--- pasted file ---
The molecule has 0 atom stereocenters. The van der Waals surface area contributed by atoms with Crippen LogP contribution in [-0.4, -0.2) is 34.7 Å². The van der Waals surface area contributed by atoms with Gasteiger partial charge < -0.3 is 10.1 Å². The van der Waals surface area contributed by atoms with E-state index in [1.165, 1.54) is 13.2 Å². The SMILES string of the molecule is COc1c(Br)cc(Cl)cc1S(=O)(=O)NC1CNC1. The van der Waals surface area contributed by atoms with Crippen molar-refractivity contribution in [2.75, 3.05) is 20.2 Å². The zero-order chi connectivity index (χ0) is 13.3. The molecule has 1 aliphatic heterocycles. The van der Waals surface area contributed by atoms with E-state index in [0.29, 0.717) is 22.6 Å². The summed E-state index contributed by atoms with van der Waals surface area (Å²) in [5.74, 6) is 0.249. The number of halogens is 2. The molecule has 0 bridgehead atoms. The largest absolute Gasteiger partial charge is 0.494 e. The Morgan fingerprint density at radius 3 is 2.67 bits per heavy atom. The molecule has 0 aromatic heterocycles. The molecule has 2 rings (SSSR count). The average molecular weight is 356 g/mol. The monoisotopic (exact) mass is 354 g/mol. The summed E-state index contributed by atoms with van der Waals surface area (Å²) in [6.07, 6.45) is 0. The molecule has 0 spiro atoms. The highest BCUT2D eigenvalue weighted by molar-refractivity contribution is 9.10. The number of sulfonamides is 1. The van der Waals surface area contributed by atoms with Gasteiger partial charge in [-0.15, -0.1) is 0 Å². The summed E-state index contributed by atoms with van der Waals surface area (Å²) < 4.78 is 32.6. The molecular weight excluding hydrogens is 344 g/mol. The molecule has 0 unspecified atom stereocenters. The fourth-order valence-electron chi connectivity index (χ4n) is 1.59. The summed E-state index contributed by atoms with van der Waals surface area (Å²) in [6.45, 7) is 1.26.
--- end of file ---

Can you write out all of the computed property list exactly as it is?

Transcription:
The molecule has 0 atom stereocenters. The van der Waals surface area contributed by atoms with Crippen LogP contribution in [-0.4, -0.2) is 34.7 Å². The van der Waals surface area contributed by atoms with Gasteiger partial charge < -0.3 is 10.1 Å². The van der Waals surface area contributed by atoms with E-state index in [1.165, 1.54) is 13.2 Å². The SMILES string of the molecule is COc1c(Br)cc(Cl)cc1S(=O)(=O)NC1CNC1. The van der Waals surface area contributed by atoms with Crippen molar-refractivity contribution in [2.75, 3.05) is 20.2 Å². The zero-order chi connectivity index (χ0) is 13.3. The molecule has 1 aliphatic heterocycles. The van der Waals surface area contributed by atoms with E-state index in [0.29, 0.717) is 22.6 Å². The summed E-state index contributed by atoms with van der Waals surface area (Å²) in [5.74, 6) is 0.249. The number of halogens is 2. The molecule has 0 bridgehead atoms. The largest absolute Gasteiger partial charge is 0.494 e. The Morgan fingerprint density at radius 3 is 2.67 bits per heavy atom. The molecule has 0 aromatic heterocycles. The molecule has 2 rings (SSSR count). The average molecular weight is 356 g/mol. The monoisotopic (exact) mass is 354 g/mol. The summed E-state index contributed by atoms with van der Waals surface area (Å²) in [6.07, 6.45) is 0. The molecule has 0 spiro atoms. The highest BCUT2D eigenvalue weighted by molar-refractivity contribution is 9.10. The number of sulfonamides is 1. The van der Waals surface area contributed by atoms with Gasteiger partial charge in [-0.15, -0.1) is 0 Å². The summed E-state index contributed by atoms with van der Waals surface area (Å²) < 4.78 is 32.6. The molecular weight excluding hydrogens is 344 g/mol. The molecule has 0 unspecified atom stereocenters. The fourth-order valence-electron chi connectivity index (χ4n) is 1.59. The summed E-state index contributed by atoms with van der Waals surface area (Å²) in [6.45, 7) is 1.26.